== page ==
Does My Business Need a Formal Legal Structure?

Most small businesses start out as a sole proprietorship or a partnership. While these are great forms for some, most businesses eventually transition to a formal structure, such as a corporation or a limited liability company (LLC). Doing so provides numerous legal advantages. Is it time for your business to transition? Here are some considerations.

Do you need to limit personal liability?

A corporation or an LLC formally separates you from your business, thereby protecting your personal assets. If the business is sued, the business is responsible. Generally, creditors cannot go after personal assets. The need to limit liability may not be obvious for some business, however, it is a good idea for most. If a client is injured by your product or at your location are you willing to risk losing your house? As a sole proprietor you are personally responsible for anything your business does. As a partner in a general partnership you are also responsible for your partner’s actions as well. Creating and maintaining a formal business structure can save you considerable expense later.

Do you need more privacy?

As a sole proprietor you use your name, address and social security number for everything. By registering your business your information remains private. You can use a registered agent for the address and a Federal Tax ID number instead of your social security number. Even if you are not ready to formalize your business consider obtaining a Federal Tax ID anyway.

Are you looking for investors?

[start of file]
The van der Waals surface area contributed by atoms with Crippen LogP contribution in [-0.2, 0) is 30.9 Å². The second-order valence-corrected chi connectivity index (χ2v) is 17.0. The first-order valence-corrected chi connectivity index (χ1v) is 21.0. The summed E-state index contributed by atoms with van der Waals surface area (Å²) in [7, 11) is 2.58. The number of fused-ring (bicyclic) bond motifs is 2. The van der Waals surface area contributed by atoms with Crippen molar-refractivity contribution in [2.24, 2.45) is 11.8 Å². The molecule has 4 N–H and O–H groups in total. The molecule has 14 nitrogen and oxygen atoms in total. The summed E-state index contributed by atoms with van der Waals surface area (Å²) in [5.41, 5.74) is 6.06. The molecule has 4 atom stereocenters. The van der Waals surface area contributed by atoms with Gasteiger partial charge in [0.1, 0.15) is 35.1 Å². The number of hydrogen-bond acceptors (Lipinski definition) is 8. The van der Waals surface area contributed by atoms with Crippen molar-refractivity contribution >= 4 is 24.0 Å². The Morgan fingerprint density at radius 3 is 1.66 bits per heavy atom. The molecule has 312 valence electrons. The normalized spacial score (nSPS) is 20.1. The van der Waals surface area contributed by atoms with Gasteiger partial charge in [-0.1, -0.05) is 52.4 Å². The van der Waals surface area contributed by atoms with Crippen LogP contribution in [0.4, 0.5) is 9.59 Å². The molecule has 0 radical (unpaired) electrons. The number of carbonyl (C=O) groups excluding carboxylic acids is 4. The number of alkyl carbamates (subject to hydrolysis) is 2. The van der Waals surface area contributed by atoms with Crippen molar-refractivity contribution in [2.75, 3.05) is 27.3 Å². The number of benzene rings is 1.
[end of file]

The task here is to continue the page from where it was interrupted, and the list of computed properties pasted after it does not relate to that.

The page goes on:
When you operate a corporation or an LLC you are significantly more likely to attract investors. Investors do not finance a sole proprietorship. They are looking for an ownership interest and that is something that a sole proprietorship cannot provide. If your business plan includes obtaining investor financing you undoubtably should consider a formal business structure.

Do you want to protect your business name?

Registering your business name with the state through either a corporation or an LLC protects your name. Once the name is registered no one else in the state can use the name. While it is still possible that someone in another state will register the same name, protecting it in your own state is a good first step. If you plan on expanding and doing business regionally or nationally, you should consider trademarking your name as well.

 

This post is for informational purposes only. It is not intended to be, nor should it be construed, as legal advice. Always consult an attorney, licensed in your state, before taking legal action.

Regina Gordon Law
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